Today I’m presenting a research paper entitled ‘Creating a UK-wide network of LIS researchers’ at the library research symposium hosted by McMaster University in Canada. My invitation to speak at this event provides the first opportunity to present the initial findings from the DREaM Again project, which was completed in summer 2015.
DREaM Again is an evaluation of the impact to date of the AHRC-funded Developing Research Excellence and Methods project, the aim of which was to develop a formal UK-wide network of Library and Information Science (LIS) researchers (academic and practitioner). The project ran from January 2011 to August 2012, and was supported by the UK Library and Information Science Research Coalition.
In June 2015 we invited those who attended three DREaM research methods workshops in 2011/12 to complete a survey. The survey questions focused on LIS work undertaken since the last DREaM workshop in April 2012. Respondents were asked to report on the use of the methods presented at the DREaM workshops; any new DREaM-inspired LIS research and publications, and their impacts; the influence of DREaM on individual career paths; and any on-going contact between those who developed relationships with one another over the course of the three workshops. Further data for the 2015 project were collected formally from focus groups in Edinburgh and London, and more informally through email contact with DREaM workshop participants. The main findings of the project are summarised in the PowerPoint presentation to be delivered today (available on SlideShare).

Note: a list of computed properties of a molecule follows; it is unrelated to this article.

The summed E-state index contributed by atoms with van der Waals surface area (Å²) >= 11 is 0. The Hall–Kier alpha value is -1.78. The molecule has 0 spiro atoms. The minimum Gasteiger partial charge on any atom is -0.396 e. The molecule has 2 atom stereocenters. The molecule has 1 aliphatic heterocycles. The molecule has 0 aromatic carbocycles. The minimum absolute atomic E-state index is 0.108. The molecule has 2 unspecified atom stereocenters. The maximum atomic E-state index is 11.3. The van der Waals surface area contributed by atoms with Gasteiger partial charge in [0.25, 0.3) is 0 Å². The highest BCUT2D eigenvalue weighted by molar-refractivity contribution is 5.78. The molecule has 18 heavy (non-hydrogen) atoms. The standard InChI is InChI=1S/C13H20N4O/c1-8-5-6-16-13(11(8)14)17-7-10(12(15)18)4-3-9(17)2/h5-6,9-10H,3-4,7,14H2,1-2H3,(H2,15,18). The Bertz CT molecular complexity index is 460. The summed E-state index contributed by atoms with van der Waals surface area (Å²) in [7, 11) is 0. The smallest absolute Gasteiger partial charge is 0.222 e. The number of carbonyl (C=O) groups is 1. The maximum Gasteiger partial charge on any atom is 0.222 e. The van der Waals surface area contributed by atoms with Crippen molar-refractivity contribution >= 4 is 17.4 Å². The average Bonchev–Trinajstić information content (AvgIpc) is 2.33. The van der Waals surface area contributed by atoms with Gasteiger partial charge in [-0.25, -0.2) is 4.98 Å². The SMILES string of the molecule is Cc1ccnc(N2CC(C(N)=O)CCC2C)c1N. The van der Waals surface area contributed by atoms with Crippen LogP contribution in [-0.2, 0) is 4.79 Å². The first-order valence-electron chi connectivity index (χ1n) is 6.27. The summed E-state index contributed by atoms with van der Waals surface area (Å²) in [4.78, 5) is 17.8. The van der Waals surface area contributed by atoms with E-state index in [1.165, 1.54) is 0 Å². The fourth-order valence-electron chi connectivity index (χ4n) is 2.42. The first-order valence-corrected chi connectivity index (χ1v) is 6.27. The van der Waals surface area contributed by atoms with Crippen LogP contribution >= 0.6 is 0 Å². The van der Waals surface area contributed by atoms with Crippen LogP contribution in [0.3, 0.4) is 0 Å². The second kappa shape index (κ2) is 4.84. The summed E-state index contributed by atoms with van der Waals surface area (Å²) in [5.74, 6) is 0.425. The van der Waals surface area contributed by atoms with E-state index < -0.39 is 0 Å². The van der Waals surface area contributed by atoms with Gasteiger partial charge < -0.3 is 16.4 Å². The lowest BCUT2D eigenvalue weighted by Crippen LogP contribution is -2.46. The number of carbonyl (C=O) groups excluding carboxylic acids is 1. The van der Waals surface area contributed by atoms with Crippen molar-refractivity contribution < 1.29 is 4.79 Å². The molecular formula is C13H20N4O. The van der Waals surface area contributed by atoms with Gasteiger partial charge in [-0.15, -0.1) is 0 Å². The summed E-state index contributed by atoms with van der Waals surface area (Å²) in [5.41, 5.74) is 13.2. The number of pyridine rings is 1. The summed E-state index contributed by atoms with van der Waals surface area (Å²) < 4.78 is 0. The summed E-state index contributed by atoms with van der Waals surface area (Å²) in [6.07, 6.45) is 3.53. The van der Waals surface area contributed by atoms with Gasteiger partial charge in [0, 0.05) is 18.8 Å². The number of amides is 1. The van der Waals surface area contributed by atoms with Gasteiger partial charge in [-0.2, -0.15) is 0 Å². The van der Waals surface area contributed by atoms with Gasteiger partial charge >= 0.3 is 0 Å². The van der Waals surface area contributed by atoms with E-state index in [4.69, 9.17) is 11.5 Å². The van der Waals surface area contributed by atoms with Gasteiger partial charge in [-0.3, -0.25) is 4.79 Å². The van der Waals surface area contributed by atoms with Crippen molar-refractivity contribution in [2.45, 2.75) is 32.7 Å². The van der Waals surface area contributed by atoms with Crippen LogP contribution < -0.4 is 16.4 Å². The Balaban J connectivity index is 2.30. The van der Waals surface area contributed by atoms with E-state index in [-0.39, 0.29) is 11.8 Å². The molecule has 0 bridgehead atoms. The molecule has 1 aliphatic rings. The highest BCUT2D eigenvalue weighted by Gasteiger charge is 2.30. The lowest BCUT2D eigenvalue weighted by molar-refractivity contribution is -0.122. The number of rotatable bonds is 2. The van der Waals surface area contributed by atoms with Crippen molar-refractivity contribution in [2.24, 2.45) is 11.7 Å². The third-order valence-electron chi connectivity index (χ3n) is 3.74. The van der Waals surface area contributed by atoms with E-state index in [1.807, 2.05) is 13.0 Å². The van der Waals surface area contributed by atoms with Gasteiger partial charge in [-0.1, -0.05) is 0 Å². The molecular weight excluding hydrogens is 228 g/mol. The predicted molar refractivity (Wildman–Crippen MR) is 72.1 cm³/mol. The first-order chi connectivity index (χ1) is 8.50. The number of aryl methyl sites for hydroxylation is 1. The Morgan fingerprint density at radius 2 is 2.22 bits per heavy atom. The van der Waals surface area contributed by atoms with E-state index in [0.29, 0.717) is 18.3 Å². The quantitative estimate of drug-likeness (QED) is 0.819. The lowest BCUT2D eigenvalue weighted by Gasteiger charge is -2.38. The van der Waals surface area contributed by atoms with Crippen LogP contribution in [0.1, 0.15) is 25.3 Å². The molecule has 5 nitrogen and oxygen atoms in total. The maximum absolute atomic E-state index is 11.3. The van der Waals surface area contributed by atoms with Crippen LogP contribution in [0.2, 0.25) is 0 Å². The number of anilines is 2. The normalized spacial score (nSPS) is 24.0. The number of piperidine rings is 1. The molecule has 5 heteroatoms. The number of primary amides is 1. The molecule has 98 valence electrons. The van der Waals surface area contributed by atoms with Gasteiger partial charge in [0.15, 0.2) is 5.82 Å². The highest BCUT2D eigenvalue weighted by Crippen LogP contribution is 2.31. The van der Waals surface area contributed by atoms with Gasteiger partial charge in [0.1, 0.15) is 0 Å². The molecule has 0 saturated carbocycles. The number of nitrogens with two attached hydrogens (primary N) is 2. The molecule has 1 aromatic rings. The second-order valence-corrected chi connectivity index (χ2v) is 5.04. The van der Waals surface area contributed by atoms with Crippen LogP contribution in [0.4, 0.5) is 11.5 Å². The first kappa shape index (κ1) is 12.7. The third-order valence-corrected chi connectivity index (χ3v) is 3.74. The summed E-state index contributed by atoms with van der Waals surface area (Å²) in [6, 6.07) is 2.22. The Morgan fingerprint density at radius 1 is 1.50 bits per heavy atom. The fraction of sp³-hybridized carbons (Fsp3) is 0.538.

My paper on the DREaM Again project is one of three invited international contributions at the library research symposium. The other two cover (1) trends in German library education presented by Dr Gerhard Hacker, Professor and Chair of Library and Information Science at the Leipzig University of Applied Sciences and (2) North American library and information science programmes presented by Dr Heidi Julien Professor and Chair in the Department of Library and Information Studies at the University at Buffalo.
There will also be short presentations from library and information science researcher practitioners on recently completed research projects and future proposed work. The topics to be covered in these short talks include privacy and public library internet terminals, the application of Disney customer service models to academic libraries, mentoring, and an evaluation of Partnership: The Canadian Journal of Library and Information Practice and Research.